// possible usage
'p': {
onclick: function(evt) {"<p>Another paragraph!</p>", dojo.query("p")[0]);
// stop all behavior on p elements that were just applied in the previous statement.
// allow behaviors on p elements again

I dunno … that seems hackish when compared with dojo.connect/dojo.disconnect.

Even after this exportation into dojo.behavior, I'm not sure I'd ever use it over dojo.connect/disconnect. dojo.connect/dojo.disconnect gives me a level of granularity that I'm comfortable with. Even searching through the dojo source code for references to dojo.behavior, I don't really see it being used at all in internal framework code (dojo.connect/dojo.disconnect is used EVERYWHERE though).

Can you see any other uses for dojo.behavior - why would you chose to use it over dojo.connect/dojo.disconnect?

Some other useful links:

Monday, September 6, 2010

First impressions of gjslint

I saw a blog post from the Closure Tools Blog recently and it piqued my interest enough to give it a try. I've been running jslint on a codebase for the past 6 months or so and I've been a little frustrated with some of the 'errors' reported by it (I don't think I'm the only one). jslint is not without its warts, but it has definitely forced me to take a second look at my code and made me rethink one or two coding decisions. Some of the 'issues' my source code continuously bumps into with jslint include:

1. Not using the new operator:
Lint at line 89 character 53: Do not use 'new' for side effects.

2. Misuse of Ternary operators:
Lint at line 145 character 112: Expected an assignment or function call and instead saw an expression.
!disabled ? dojo.removeClass(el, 'disabledButton') : dojo.addClass(el, 'disabledButton');

3. Unexpected use of >> << & |
return (transferMode >> 0) & 3;

4. Use of === vs. ==
if (range.text == '') {

Anyways, I'm always interested in seeing some static analysis of my code, so I downloaded and installed gjslint. Running it is pretty simple - just point it at a directory full of .js files:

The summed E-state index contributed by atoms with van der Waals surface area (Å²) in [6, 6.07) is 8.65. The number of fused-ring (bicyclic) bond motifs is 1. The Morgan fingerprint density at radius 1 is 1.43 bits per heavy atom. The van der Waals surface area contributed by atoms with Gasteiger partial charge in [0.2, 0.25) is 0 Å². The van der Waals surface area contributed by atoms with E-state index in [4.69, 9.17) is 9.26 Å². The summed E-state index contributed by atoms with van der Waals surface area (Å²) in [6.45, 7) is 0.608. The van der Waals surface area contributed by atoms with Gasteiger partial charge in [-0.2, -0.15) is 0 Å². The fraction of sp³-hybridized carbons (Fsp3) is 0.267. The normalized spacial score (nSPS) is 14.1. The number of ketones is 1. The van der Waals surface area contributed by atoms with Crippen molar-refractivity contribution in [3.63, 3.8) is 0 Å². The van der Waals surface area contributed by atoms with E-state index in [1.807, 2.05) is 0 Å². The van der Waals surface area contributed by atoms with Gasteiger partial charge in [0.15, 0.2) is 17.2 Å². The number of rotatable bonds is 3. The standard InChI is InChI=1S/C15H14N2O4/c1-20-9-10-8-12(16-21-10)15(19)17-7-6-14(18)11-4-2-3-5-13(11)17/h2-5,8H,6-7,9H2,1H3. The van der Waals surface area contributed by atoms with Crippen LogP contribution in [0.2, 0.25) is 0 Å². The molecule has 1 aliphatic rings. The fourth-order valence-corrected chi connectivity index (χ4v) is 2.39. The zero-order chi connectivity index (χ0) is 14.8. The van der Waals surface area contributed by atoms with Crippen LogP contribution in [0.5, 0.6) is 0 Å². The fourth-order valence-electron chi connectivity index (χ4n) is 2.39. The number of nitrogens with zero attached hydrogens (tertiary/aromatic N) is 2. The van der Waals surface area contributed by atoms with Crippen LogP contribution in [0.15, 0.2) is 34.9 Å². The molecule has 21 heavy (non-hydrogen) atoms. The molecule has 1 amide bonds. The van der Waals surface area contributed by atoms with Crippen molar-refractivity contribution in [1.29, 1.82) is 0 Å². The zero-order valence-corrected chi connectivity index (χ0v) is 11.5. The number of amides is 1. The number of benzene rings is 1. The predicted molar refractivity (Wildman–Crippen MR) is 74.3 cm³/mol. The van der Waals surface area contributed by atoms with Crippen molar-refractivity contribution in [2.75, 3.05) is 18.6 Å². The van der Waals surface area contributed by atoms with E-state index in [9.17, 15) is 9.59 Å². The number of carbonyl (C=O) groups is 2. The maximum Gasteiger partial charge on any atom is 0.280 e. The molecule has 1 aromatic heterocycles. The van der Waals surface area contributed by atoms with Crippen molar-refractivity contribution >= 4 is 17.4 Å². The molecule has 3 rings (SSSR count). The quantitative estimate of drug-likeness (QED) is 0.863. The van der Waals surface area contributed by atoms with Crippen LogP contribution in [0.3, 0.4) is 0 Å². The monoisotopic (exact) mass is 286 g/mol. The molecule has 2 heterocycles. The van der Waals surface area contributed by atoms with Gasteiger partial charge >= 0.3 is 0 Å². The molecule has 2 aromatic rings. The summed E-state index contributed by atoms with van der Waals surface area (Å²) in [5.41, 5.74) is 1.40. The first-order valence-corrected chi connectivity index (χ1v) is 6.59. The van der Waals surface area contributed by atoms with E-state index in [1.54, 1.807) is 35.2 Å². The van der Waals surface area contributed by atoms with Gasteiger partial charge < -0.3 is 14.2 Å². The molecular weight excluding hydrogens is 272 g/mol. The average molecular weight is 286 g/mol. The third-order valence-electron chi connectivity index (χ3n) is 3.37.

gjslint -r path/to/my/directory

Oddly, none of the issues which kept on showing up in the regular jslint checker appeared in the results of gjslint. I guess this is because gjslint is more focused on closure's code formatting rules more so than strictly correct (at least in the eyes of jslint) JavaScript?

After running gjslint on my codebase, I saw a a _lot_ of these types of errors:
Line 54, E:0200: Invalid JsDoc tag: name
Line 55, E:0200: Invalid JsDoc tag: function
Line 56, E:0200: Invalid JsDoc tag: memberOf

Apparently, the gjslint checker only allows a certain subset of certain JsDoc rules. I tried using the --nojsdoc flag in the hope that all these 'errors' would be suppressed, but no dice.

Also - 80 characters seems to be the limit that gjslint allows for JavaScript files. Would be nice if this rule could be suppressible or at least configurable. Not even sure why its a rule in the first place.

For kicks, I tried passing the --strict flag to see the output. I seem to get a lot of indentation errors:
Line 342, E:0006: (New error) Wrong indentation: expected any of {4, 16} but got 8
Line 343, E:0006: (New error) Wrong indentation: expected any of {4, 16} but got 8
Line 344, E:0006: (New error) Wrong indentation: expected any of {4, 16} but got 8

I've never been a huge fan of being overtly strict when it comes to the number of spaces which represents an indentation. I use 4 for each indent - gjslint advises you to use 2 - no big deal in my books.

Included in this release of gjslint, there's a handy tool called fixjsstyle which will help you automatically fix any styling issues in your code. One point of caution when running this tool though - make sure your code is under source control before you run it. Stepping through your code after running fixjsstyle reveals some more gjslint rules. For example, running fixjsstyle on a code base will convert all double quotes to single quotes. Wonder why that's in the style guide? Actually, it'd be great to see some explanations behind some of the rules.

Overall - I've always felt that static code analysis of code is useful to a point. It'll definitely keep you keen when it comes to coding standards and it is useful in that it'll catch any errors that any self-respecting compiler would catch, but it'll only get you so far. I've always found gathering and understanding runtime analysis of a codebase more difficult to achieve (I still have a lot to learn in this field), but more rewarding in the end.